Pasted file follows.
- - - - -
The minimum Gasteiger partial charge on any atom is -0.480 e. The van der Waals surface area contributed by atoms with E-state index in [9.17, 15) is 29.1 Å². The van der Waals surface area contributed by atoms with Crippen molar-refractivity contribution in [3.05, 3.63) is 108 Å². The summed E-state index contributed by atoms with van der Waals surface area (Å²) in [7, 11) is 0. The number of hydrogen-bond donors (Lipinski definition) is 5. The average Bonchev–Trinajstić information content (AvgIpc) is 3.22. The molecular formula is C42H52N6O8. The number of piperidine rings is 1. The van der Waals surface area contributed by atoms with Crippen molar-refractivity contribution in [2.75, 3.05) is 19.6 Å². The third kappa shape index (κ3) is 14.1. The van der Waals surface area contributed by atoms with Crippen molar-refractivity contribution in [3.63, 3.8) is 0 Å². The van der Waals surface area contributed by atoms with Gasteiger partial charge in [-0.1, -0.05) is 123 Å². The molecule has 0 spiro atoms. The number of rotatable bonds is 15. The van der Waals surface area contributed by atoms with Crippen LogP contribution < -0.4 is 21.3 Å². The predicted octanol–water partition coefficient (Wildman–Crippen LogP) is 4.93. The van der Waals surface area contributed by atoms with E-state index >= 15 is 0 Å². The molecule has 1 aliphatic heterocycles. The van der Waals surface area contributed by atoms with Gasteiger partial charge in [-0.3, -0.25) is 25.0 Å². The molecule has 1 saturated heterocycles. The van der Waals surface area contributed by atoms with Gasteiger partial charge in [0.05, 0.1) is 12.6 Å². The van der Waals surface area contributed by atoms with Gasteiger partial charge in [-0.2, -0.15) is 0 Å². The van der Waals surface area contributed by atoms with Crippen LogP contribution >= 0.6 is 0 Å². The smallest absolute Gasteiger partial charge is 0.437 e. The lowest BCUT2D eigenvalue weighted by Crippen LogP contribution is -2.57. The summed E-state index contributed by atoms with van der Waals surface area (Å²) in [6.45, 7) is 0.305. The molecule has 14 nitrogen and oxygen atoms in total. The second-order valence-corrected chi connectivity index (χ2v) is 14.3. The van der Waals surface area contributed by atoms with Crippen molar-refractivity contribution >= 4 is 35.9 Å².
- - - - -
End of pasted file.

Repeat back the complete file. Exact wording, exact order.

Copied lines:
The minimum Gasteiger partial charge on any atom is -0.480 e. The van der Waals surface area contributed by atoms with E-state index in [9.17, 15) is 29.1 Å². The van der Waals surface area contributed by atoms with Crippen molar-refractivity contribution in [3.05, 3.63) is 108 Å². The summed E-state index contributed by atoms with van der Waals surface area (Å²) in [7, 11) is 0. The number of hydrogen-bond donors (Lipinski definition) is 5. The average Bonchev–Trinajstić information content (AvgIpc) is 3.22. The molecular formula is C42H52N6O8. The number of piperidine rings is 1. The van der Waals surface area contributed by atoms with Crippen molar-refractivity contribution in [2.75, 3.05) is 19.6 Å². The third kappa shape index (κ3) is 14.1. The van der Waals surface area contributed by atoms with Crippen molar-refractivity contribution in [3.63, 3.8) is 0 Å². The van der Waals surface area contributed by atoms with Gasteiger partial charge in [-0.1, -0.05) is 123 Å². The molecule has 0 spiro atoms. The number of rotatable bonds is 15. The van der Waals surface area contributed by atoms with Crippen LogP contribution < -0.4 is 21.3 Å². The predicted octanol–water partition coefficient (Wildman–Crippen LogP) is 4.93. The van der Waals surface area contributed by atoms with E-state index >= 15 is 0 Å². The molecule has 1 aliphatic heterocycles. The van der Waals surface area contributed by atoms with Gasteiger partial charge in [-0.3, -0.25) is 25.0 Å². The molecule has 1 saturated heterocycles. The van der Waals surface area contributed by atoms with Gasteiger partial charge in [0.05, 0.1) is 12.6 Å². The van der Waals surface area contributed by atoms with Gasteiger partial charge in [-0.2, -0.15) is 0 Å². The van der Waals surface area contributed by atoms with Crippen LogP contribution >= 0.6 is 0 Å². The smallest absolute Gasteiger partial charge is 0.437 e. The lowest BCUT2D eigenvalue weighted by Crippen LogP contribution is -2.57. The summed E-state index contributed by atoms with van der Waals surface area (Å²) in [6.45, 7) is 0.305. The molecule has 14 nitrogen and oxygen atoms in total. The second-order valence-corrected chi connectivity index (χ2v) is 14.3. The van der Waals surface area contributed by atoms with Crippen molar-refractivity contribution >= 4 is 35.9 Å².